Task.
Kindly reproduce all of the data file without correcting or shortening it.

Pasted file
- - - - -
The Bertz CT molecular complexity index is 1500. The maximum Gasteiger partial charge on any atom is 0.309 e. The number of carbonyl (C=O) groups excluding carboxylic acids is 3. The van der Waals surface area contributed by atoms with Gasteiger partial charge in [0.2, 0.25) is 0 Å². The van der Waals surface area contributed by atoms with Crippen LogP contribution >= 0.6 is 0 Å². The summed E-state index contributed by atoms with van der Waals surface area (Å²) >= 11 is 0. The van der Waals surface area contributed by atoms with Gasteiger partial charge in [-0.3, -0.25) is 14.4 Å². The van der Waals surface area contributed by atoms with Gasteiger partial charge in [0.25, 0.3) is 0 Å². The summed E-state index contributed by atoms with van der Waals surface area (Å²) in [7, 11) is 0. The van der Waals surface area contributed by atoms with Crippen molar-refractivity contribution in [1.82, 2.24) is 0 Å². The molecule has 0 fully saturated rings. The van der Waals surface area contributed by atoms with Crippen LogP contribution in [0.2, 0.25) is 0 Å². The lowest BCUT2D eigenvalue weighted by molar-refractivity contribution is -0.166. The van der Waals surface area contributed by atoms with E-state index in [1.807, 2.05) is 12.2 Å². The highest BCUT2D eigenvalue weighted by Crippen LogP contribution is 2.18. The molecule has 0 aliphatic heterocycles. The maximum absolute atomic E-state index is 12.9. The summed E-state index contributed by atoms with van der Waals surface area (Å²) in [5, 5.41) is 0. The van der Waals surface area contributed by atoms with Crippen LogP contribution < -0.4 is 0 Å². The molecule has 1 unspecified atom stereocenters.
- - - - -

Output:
The Bertz CT molecular complexity index is 1500. The maximum Gasteiger partial charge on any atom is 0.309 e. The number of carbonyl (C=O) groups excluding carboxylic acids is 3. The van der Waals surface area contributed by atoms with Gasteiger partial charge in [0.2, 0.25) is 0 Å². The van der Waals surface area contributed by atoms with Crippen LogP contribution >= 0.6 is 0 Å². The summed E-state index contributed by atoms with van der Waals surface area (Å²) >= 11 is 0. The van der Waals surface area contributed by atoms with Gasteiger partial charge in [-0.3, -0.25) is 14.4 Å². The van der Waals surface area contributed by atoms with Gasteiger partial charge in [0.25, 0.3) is 0 Å². The summed E-state index contributed by atoms with van der Waals surface area (Å²) in [7, 11) is 0. The van der Waals surface area contributed by atoms with Crippen molar-refractivity contribution in [1.82, 2.24) is 0 Å². The molecule has 0 fully saturated rings. The van der Waals surface area contributed by atoms with Crippen LogP contribution in [0.2, 0.25) is 0 Å². The lowest BCUT2D eigenvalue weighted by molar-refractivity contribution is -0.166. The van der Waals surface area contributed by atoms with E-state index in [1.807, 2.05) is 12.2 Å². The highest BCUT2D eigenvalue weighted by Crippen LogP contribution is 2.18. The molecule has 0 aliphatic heterocycles. The maximum absolute atomic E-state index is 12.9. The summed E-state index contributed by atoms with van der Waals surface area (Å²) in [5, 5.41) is 0. The van der Waals surface area contributed by atoms with Crippen LogP contribution < -0.4 is 0 Å². The molecule has 1 unspecified atom stereocenters.